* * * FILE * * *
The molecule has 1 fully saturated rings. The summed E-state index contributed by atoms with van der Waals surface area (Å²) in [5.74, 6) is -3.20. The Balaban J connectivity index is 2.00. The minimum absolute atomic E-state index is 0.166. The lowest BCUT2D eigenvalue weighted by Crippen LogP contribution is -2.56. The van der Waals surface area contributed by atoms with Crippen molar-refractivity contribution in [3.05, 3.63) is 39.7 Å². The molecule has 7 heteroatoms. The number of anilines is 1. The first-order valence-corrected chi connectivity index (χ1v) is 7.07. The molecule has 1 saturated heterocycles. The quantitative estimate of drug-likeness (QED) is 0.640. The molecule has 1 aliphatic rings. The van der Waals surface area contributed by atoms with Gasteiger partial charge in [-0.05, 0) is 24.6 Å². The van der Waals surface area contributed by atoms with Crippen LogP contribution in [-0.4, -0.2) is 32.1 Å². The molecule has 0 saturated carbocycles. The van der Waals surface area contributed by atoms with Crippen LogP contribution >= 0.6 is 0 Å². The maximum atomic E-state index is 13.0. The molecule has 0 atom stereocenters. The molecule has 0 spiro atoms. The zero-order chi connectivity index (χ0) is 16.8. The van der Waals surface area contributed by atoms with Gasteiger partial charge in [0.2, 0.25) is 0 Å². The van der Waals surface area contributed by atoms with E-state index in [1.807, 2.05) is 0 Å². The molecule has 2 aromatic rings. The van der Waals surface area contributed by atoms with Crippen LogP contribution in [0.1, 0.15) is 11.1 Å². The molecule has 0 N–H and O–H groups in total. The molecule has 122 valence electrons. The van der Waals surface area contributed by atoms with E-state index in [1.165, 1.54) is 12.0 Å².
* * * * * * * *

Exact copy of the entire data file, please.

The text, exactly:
The molecule has 1 fully saturated rings. The summed E-state index contributed by atoms with van der Waals surface area (Å²) in [5.74, 6) is -3.20. The Balaban J connectivity index is 2.00. The minimum absolute atomic E-state index is 0.166. The lowest BCUT2D eigenvalue weighted by Crippen LogP contribution is -2.56. The van der Waals surface area contributed by atoms with Crippen molar-refractivity contribution in [3.05, 3.63) is 39.7 Å². The molecule has 7 heteroatoms. The number of anilines is 1. The first-order valence-corrected chi connectivity index (χ1v) is 7.07. The molecule has 1 saturated heterocycles. The quantitative estimate of drug-likeness (QED) is 0.640. The molecule has 1 aliphatic rings. The van der Waals surface area contributed by atoms with Gasteiger partial charge in [-0.05, 0) is 24.6 Å². The van der Waals surface area contributed by atoms with Crippen LogP contribution in [-0.4, -0.2) is 32.1 Å². The molecule has 0 saturated carbocycles. The van der Waals surface area contributed by atoms with Crippen LogP contribution >= 0.6 is 0 Å². The maximum atomic E-state index is 13.0. The molecule has 0 atom stereocenters. The molecule has 0 spiro atoms. The zero-order chi connectivity index (χ0) is 16.8. The van der Waals surface area contributed by atoms with Gasteiger partial charge in [0.2, 0.25) is 0 Å². The van der Waals surface area contributed by atoms with E-state index in [1.807, 2.05) is 0 Å². The molecule has 2 aromatic rings. The van der Waals surface area contributed by atoms with Crippen LogP contribution in [0.1, 0.15) is 11.1 Å². The molecule has 0 N–H and O–H groups in total. The molecule has 122 valence electrons. The van der Waals surface area contributed by atoms with E-state index in [1.165, 1.54) is 12.0 Å².